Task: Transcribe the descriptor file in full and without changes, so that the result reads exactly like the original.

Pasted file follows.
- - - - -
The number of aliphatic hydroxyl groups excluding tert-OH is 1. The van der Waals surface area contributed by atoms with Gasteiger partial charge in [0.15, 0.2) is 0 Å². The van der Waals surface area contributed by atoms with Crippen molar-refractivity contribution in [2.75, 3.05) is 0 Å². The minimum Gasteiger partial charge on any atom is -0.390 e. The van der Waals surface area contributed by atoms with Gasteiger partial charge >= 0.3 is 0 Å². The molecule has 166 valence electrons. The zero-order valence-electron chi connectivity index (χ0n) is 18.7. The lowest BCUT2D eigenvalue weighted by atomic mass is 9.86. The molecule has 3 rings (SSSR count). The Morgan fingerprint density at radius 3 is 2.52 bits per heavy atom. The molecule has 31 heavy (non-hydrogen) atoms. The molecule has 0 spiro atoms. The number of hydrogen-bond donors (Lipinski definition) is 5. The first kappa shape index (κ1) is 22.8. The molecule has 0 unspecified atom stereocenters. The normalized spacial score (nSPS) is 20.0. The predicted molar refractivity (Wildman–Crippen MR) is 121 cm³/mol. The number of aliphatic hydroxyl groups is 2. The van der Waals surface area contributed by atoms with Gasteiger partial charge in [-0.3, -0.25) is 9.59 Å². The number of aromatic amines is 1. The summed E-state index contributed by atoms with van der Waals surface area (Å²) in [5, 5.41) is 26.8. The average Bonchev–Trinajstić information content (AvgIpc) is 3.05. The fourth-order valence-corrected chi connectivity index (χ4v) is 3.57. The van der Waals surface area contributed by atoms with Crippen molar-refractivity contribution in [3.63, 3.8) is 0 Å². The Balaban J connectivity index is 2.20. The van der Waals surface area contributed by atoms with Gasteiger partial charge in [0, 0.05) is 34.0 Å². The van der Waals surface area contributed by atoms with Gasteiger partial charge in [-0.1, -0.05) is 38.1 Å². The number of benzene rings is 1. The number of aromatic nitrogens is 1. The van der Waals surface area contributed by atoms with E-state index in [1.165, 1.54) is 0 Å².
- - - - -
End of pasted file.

The number of aliphatic hydroxyl groups excluding tert-OH is 1. The van der Waals surface area contributed by atoms with Gasteiger partial charge in [0.15, 0.2) is 0 Å². The van der Waals surface area contributed by atoms with Crippen molar-refractivity contribution in [2.75, 3.05) is 0 Å². The minimum Gasteiger partial charge on any atom is -0.390 e. The van der Waals surface area contributed by atoms with Gasteiger partial charge >= 0.3 is 0 Å². The molecule has 166 valence electrons. The zero-order valence-electron chi connectivity index (χ0n) is 18.7. The lowest BCUT2D eigenvalue weighted by atomic mass is 9.86. The molecule has 3 rings (SSSR count). The Morgan fingerprint density at radius 3 is 2.52 bits per heavy atom. The molecule has 31 heavy (non-hydrogen) atoms. The molecule has 0 spiro atoms. The number of hydrogen-bond donors (Lipinski definition) is 5. The first kappa shape index (κ1) is 22.8. The molecule has 0 unspecified atom stereocenters. The normalized spacial score (nSPS) is 20.0. The predicted molar refractivity (Wildman–Crippen MR) is 121 cm³/mol. The number of aliphatic hydroxyl groups is 2. The van der Waals surface area contributed by atoms with Gasteiger partial charge in [-0.3, -0.25) is 9.59 Å². The number of aromatic amines is 1. The summed E-state index contributed by atoms with van der Waals surface area (Å²) in [5, 5.41) is 26.8. The average Bonchev–Trinajstić information content (AvgIpc) is 3.05. The fourth-order valence-corrected chi connectivity index (χ4v) is 3.57. The van der Waals surface area contributed by atoms with Crippen molar-refractivity contribution in [3.63, 3.8) is 0 Å². The Balaban J connectivity index is 2.20. The van der Waals surface area contributed by atoms with Gasteiger partial charge in [0, 0.05) is 34.0 Å². The van der Waals surface area contributed by atoms with Gasteiger partial charge in [-0.1, -0.05) is 38.1 Å². The number of benzene rings is 1. The number of aromatic nitrogens is 1. The van der Waals surface area contributed by atoms with E-state index in [1.165, 1.54) is 0 Å².